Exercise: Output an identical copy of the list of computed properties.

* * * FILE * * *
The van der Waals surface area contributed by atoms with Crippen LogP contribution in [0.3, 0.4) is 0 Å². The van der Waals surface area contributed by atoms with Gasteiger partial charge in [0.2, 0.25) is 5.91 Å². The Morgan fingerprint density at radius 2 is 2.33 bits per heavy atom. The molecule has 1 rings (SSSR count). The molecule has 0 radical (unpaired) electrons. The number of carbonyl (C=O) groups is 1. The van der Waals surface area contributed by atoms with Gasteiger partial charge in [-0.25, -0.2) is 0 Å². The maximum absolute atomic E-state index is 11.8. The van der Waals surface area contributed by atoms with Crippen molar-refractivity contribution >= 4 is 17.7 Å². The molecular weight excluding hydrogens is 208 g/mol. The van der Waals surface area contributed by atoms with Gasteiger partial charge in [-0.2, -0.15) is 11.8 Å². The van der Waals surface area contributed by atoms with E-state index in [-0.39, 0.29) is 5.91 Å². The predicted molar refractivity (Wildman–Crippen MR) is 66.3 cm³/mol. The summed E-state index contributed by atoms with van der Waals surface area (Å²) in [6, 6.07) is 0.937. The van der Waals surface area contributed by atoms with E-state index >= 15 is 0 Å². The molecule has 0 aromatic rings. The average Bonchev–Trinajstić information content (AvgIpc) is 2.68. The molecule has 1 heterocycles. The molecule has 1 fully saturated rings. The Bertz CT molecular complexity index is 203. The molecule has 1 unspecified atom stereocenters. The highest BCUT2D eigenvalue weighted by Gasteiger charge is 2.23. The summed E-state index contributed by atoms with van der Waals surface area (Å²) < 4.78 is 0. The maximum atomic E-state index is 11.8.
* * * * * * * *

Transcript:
The van der Waals surface area contributed by atoms with Crippen LogP contribution in [0.3, 0.4) is 0 Å². The van der Waals surface area contributed by atoms with Gasteiger partial charge in [0.2, 0.25) is 5.91 Å². The Morgan fingerprint density at radius 2 is 2.33 bits per heavy atom. The molecule has 1 rings (SSSR count). The molecule has 0 radical (unpaired) electrons. The number of carbonyl (C=O) groups is 1. The van der Waals surface area contributed by atoms with Gasteiger partial charge in [-0.25, -0.2) is 0 Å². The maximum absolute atomic E-state index is 11.8. The van der Waals surface area contributed by atoms with Crippen molar-refractivity contribution >= 4 is 17.7 Å². The molecular weight excluding hydrogens is 208 g/mol. The van der Waals surface area contributed by atoms with Gasteiger partial charge in [-0.2, -0.15) is 11.8 Å². The van der Waals surface area contributed by atoms with E-state index in [-0.39, 0.29) is 5.91 Å². The predicted molar refractivity (Wildman–Crippen MR) is 66.3 cm³/mol. The summed E-state index contributed by atoms with van der Waals surface area (Å²) in [6, 6.07) is 0.937. The van der Waals surface area contributed by atoms with E-state index >= 15 is 0 Å². The molecule has 0 aromatic rings. The average Bonchev–Trinajstić information content (AvgIpc) is 2.68. The molecule has 1 heterocycles. The molecule has 1 fully saturated rings. The Bertz CT molecular complexity index is 203. The molecule has 1 unspecified atom stereocenters. The highest BCUT2D eigenvalue weighted by Gasteiger charge is 2.23. The summed E-state index contributed by atoms with van der Waals surface area (Å²) < 4.78 is 0. The maximum atomic E-state index is 11.8.